Greenwich Village Encourages Residents to #ShopBleecker


via Instagram

Bleecker St, is now 30% vacant due to the drastic increase in online shopping. The #ShopBleecker movement is being advertised in the area to save the street’s vacancies.

Alyssa Kelly, Staff Writer

Brick-and-mortar stores have faced difficulty claiming their space in the retail world in recent years. With the increase in online shopping and the uptick in rent, New York City small business owners are feeling the brunt of this issue, specifically on the renowned Greenwich Village shopping staple: Bleecker Street. A street once known for its celebration of art and music is now facing a loss in revenue, causing a high business turnover rate.

Today, 30 percent of the storefronts on Bleecker Street are vacant. To revitalize the area, the Greenwich Village Chelsea Chamber of Commerce partnered with Google to create the #ShopBleecker initiative. The project aims to bring awareness to the lack of business in the area, and, in turn, to garner support for these small businesses. Maria Diaz, executive director of the GVCCC, spearheaded the project, cultivating a sense of community among the Bleecker Street businesses.

“I want to create a coalition of merchants that know each other and can come together and share each other’s woes and successes so that when it comes time to advocate for policies that help the businesses, they are going to be my go-to people to talk to about what their experiences are,” Diaz said.

#ShopBleecker Day on Nov. 18 included a number of deals, raffles and prizes for participating shoppers, in addition to a rally held in Father Demo Square, where Manhattan Borough President Gale Brewer and New York State Senator Brad Hoylman came to speak to attendees.

At the event, Brewer spoke about proposed legislation to create a database of vacant stores throughout the city.

All of the business owners in the city want to not have a vacant store next door,” Brewer said.  “We complain about it as consumers, but what they end up with is sanitation issues and homeless [people] and other challenges right next to the business that they’re trying to build.”

Brewer and other business owners in attendance spoke about how online shopping is a major factor in the decrease in revenue throughout independent businesses. Hoylman called upon consumers to act.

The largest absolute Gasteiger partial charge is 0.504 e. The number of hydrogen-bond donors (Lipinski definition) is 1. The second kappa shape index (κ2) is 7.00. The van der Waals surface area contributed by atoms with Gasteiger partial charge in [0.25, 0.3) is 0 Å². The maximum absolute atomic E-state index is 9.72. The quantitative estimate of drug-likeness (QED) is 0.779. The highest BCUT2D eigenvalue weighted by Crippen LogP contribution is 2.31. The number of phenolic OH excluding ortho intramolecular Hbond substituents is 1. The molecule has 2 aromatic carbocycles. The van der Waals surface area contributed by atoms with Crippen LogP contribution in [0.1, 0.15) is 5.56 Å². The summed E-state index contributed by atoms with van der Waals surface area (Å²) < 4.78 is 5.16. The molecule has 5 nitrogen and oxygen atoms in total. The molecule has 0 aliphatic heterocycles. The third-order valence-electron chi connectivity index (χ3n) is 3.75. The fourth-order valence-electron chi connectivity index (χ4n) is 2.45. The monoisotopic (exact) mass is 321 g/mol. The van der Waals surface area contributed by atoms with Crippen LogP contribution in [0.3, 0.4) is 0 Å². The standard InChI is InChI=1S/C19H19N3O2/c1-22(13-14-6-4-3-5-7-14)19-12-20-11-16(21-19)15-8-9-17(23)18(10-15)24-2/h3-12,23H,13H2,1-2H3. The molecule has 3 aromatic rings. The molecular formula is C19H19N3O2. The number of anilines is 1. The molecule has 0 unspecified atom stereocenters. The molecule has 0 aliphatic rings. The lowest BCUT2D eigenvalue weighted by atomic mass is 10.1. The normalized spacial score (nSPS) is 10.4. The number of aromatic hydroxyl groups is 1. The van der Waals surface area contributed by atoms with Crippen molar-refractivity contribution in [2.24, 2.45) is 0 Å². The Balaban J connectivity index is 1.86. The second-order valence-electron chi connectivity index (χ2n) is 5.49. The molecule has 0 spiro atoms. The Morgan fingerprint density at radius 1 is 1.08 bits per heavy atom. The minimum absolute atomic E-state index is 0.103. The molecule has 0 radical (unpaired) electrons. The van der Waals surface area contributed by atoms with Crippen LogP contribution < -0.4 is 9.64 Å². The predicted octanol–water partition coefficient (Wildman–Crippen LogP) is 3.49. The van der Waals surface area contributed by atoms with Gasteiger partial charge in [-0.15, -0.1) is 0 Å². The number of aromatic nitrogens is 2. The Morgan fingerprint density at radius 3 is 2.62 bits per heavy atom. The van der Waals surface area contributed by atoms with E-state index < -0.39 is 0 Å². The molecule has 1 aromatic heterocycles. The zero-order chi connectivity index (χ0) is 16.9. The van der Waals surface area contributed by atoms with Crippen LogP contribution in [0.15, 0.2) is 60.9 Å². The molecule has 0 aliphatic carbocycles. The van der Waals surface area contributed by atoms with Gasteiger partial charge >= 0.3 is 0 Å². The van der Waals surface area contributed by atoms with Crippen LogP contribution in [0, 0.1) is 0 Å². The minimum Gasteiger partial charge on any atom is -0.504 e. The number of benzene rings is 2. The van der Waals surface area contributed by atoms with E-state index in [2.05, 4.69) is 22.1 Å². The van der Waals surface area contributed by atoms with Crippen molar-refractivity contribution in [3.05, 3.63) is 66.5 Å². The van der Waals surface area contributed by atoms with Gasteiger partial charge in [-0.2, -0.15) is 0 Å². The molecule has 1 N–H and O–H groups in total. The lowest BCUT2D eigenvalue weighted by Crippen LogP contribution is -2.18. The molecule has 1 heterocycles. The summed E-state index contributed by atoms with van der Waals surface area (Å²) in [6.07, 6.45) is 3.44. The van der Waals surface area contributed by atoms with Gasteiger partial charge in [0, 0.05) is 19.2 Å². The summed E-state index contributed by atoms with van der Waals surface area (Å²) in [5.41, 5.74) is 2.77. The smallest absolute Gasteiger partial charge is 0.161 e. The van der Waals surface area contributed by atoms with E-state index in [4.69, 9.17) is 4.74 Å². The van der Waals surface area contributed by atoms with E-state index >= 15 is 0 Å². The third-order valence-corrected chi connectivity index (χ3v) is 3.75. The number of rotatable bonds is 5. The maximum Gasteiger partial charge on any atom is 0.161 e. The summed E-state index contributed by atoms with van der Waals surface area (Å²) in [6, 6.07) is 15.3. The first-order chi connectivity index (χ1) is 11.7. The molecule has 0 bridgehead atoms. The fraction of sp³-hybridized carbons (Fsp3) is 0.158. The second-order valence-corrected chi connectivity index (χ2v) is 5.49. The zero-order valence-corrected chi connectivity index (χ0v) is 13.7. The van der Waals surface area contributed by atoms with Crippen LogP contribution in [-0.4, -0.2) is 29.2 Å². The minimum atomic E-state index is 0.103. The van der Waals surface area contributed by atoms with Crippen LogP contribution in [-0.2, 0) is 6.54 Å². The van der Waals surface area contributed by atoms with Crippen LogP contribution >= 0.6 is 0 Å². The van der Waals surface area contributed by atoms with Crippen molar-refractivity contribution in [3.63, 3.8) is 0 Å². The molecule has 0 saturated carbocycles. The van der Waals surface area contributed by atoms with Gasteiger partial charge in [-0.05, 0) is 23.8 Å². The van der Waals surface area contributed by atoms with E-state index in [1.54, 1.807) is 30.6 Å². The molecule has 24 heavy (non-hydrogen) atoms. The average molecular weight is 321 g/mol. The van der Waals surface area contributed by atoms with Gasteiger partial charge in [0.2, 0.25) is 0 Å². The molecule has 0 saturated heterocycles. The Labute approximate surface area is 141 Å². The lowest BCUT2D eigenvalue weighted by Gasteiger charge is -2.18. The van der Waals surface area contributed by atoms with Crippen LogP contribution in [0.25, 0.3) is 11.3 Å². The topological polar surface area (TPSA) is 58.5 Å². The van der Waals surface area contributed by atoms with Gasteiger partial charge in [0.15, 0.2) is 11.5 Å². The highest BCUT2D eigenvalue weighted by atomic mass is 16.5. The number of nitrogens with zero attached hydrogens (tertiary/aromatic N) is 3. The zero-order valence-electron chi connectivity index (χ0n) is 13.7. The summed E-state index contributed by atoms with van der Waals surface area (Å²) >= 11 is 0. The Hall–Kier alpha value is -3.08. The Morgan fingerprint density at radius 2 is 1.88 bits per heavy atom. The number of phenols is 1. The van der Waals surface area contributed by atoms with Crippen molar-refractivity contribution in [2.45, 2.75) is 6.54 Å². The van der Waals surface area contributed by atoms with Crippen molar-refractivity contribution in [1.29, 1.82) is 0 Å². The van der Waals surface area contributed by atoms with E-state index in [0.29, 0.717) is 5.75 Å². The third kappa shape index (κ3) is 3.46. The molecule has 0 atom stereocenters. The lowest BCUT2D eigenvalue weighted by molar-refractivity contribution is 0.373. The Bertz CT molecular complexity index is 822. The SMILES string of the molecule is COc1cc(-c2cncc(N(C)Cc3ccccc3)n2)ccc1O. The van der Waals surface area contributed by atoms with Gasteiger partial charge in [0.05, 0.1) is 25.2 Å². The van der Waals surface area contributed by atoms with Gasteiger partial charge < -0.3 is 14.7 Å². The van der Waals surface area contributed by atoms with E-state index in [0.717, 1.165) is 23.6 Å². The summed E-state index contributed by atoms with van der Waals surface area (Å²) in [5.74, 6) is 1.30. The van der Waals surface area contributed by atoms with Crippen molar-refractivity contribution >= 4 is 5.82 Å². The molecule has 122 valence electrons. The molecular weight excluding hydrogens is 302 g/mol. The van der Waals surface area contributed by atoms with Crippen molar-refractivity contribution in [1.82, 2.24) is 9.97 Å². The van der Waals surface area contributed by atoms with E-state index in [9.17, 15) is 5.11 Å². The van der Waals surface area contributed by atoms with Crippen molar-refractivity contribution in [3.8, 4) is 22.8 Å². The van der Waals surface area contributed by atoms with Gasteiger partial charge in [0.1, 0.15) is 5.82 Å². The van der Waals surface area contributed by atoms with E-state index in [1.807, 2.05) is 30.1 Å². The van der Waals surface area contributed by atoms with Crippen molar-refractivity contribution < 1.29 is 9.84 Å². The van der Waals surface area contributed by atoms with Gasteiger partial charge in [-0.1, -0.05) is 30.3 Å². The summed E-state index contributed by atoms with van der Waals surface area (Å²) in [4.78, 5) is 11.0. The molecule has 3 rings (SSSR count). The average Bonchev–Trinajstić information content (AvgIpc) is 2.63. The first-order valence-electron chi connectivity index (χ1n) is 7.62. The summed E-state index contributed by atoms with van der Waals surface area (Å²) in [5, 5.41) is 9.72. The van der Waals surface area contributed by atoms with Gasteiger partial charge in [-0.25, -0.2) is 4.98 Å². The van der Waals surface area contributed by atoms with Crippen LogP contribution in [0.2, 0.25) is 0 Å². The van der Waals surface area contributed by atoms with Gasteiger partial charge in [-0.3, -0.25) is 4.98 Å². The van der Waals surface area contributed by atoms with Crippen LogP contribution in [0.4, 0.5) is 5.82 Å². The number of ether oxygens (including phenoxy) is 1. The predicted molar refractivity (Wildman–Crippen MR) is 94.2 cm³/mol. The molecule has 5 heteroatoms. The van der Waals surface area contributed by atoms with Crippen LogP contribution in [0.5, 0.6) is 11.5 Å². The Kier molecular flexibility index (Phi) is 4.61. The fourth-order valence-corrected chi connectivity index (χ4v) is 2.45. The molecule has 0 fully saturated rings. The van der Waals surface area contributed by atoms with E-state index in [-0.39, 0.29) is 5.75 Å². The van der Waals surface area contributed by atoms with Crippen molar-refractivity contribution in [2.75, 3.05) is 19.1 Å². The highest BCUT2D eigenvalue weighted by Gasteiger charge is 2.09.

“Let’s make Bleecker Street the best in class example of how small businesses can survive in this very difficult climate,” Hoylman said.

One of the biggest supporters of this project has been Kryolan Professional Makeup, a global brand. Kelly Thompson, director of Kryolan, saw this event as a way to promote her business while also showcasing the essence of the city.

“I was so happy when they suddenly leased down here,” Thompson said. “Bleecker Street is what I consider what New York needs to be.”

Craig Hounsell, vice president of operations at Fly London, another top participant in the initiative, believes in the benefits of maintaining a small, brick-and-mortar business.

“The advantage we have is the close-knit environment,” Hounsell said. “So we’re able to participate in the experience that the shoppers have. We get to know them on a personal level. We see a lot of repeat business from other areas and other countries that come back continuously.”

The boutique shoe shop is having a sale of 20 percent off throughout the month of November. Other top participating businesses include Li-Lac Chocolates and NARS Cosmetics.

Although #ShopBleecker Day has passed, the sales and promotions will continue until the end of November, during which participating stores will hold raffles and give away prizes. Bring your receipts to #ShopBleecker Headquarters at 359 Bleecker St. to enter for a chance to win.

A version of this article appeared in the Monday, Nov. 20 print edition. Email Alyssa Kelly at [email protected].